'Memphis, the Musical' Deftly Captures How Rhythm and Blues Gave Birth to Rock

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click to enlarge 'Memphis, the Musical' Deftly Captures How Rhythm and Blues Gave Birth to Rock
Courtesy Cain Park

There are a few good reasons to see Memphis, the Musical now at Cain Park. But none of them have to do with the story and how it rolls out. This is not to say that the tale of a white man who actively promoted African-American “race music” in the 1950s isn’t interesting. It is quite intriguing, since it’s based on the real story of a man named Dewey Phillips, a Memphis disc jockey.

It’s just that his story, along with that of Felicia Farrell, a dazzling young black singer, is related in such a predicable manner you could write it in your sleep. And that may be what Joe DiPietro did, who also co-wrote the lyrics, since every dramatic curve and plot turn can be seen coming from a mile away.

But none of that was enough to keep Memphis from winning the 2010 Tony for best musical, and it shouldn’t be enough to stop you from visiting the Alma Theater on the Cain Park campus and delving into this professional, virtually airtight production directed by the estimable Joanna May Cullinan.

The original music composed by David Bryan, keyboard player for Bon Jovi, is a blessed relief from so many of the jukebox musicals that are often employed to tell the story of the beginnings of rock ‘n’ roll. While not every one of his songs is memorable, there are certain pieces that definitely rock the house. But more importantly, the entire score deftly captures the essence of how black rhythm and blues songs were “sped up” and became what we know as rock music.

It all begins in a Beale Street dive, owned and named after a black man named Delray that is frequented by many in the Memphis black community. And in walks Huey (who is the Dewey character. There is no Louie, sadly.), and this unassuming white guy stands out like, well, a white guy in a black bar. Remember, this was the early-to-mid 1950s, a time when racial separation was the rule of the day.

After some initial resistance, Huey warms up the patrons by singing “Music of My Soul,” a tribute to the black music that is overwhelming the bland white music dominating the pop charts at the time. Soon, Huey wrangles his way into a temporary gig at a local radio station, a white music station sitting securely in “the middle of the dial.” (Note to young people: who listen to music on their phones: Radios once had dials that you turned to select different stations. And the primo stations were in the middle of that dial. What’s a radio? Oh, forget about it.)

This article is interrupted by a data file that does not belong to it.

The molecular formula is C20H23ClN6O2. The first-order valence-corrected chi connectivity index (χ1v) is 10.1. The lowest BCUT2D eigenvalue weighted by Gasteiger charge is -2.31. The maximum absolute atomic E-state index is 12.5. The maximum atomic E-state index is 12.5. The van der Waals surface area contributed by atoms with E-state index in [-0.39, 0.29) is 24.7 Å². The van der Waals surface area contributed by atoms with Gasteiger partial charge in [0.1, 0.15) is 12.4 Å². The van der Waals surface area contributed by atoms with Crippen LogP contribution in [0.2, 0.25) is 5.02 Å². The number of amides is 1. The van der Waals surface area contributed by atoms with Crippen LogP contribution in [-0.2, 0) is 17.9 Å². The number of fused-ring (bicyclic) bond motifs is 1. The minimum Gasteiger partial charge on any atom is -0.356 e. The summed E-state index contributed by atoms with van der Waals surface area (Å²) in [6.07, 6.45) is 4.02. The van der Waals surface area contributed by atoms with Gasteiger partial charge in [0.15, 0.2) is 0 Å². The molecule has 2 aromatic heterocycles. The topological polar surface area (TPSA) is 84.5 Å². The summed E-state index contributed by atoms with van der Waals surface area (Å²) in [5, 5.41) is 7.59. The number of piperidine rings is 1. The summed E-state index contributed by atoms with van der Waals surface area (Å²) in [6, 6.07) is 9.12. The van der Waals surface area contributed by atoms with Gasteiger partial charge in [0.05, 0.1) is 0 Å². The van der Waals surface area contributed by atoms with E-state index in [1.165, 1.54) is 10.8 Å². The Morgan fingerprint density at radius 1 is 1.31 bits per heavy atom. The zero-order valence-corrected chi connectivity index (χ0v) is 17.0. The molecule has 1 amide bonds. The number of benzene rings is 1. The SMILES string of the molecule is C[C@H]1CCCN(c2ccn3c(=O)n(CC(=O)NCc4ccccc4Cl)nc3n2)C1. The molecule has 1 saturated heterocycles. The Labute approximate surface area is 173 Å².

Along the way, Huey meets and is smitten by Felicia Farrell, Delray’s sister and one of the featured singers at the club. The white man’s attentions and intentions are noted by Delray and others in the bar, much to their consternation. But Huey is not a man who is easily put off.

That idea comes through with powerful clarity due to the performance of Douglas F. Bailey II as Huey. Sporting a posture that is best described as a perpetual slump and a speaking voice that makes every sentence sound like a whiny question, Bailey’s Huey always seems like a mangy dog that has just been beaten and left out in the rain. But as this whole show demonstrates, you shouldn’t judge people by how they look. It turns out that Huey has a will of iron when it comes to defending the music he loves and pursuing the woman of his dreams.

After Huey sneaks some black music onto a white radio station, and the phones are jammed with positive white reaction, the storyline progresses just as you would expect. But that’s okay since Bailey is a kickass rock singer who is matched and then exceeded by Nicole Sumlin who plays Felicia.

Of course, Felicia has most of the good songs, but Sumlin turns each of them into gleaming gems. This is particularly true with “Someday,” the song she sings live on Huey’s radio show, at the moment when she and Huey bond and the black music takes over the Memphis airwaves. Huey’s radio show is soon number one in the market, and his relationship with Felicia is soon also #1 with a bullet. But that won’t last, as you knew it wouldn’t.

Bailey and Sumlin are supported admirably by a large cast and stellar performances in key roles. Among those are Anthony Savage-Williams as Delray, the fearsomely energetic Elijah Dawson as Huey’s black friend Bobby, and Chris Richards as Mr. Simmons, the white owner of the radio station who is won over by the money Huey’s black music is bringing in. Also, music director Jordan Cooper and choreographer Leilani Barrett keep the energy pumping—even through a second act that isn’t nearly as compelling as Act One.

Yes, eventually the familiarity of the story wears thin, particularly in the final moment of reconciliation between Huey and Felicia. But never mind, the performances are king in this show, and those are spectacular.

Memphis, The Musical
Through July 1 at Cain Park, Alma Theater, Superior Road between Lee Road and South Taylor Road in Cleveland Heights, 216-371-3000, ticketmaster.com.

About The Author

Christine Howey

Christine Howey has been reviewing theater since 1997, first at Cleveland Free Times and then for other publications including City Pages in Minneapolis, MN and The Plain Dealer. Her blog, Rave and Pan, also features her play reviews. Christine is a former stage actor and director, primarily at Dobama Theatre...
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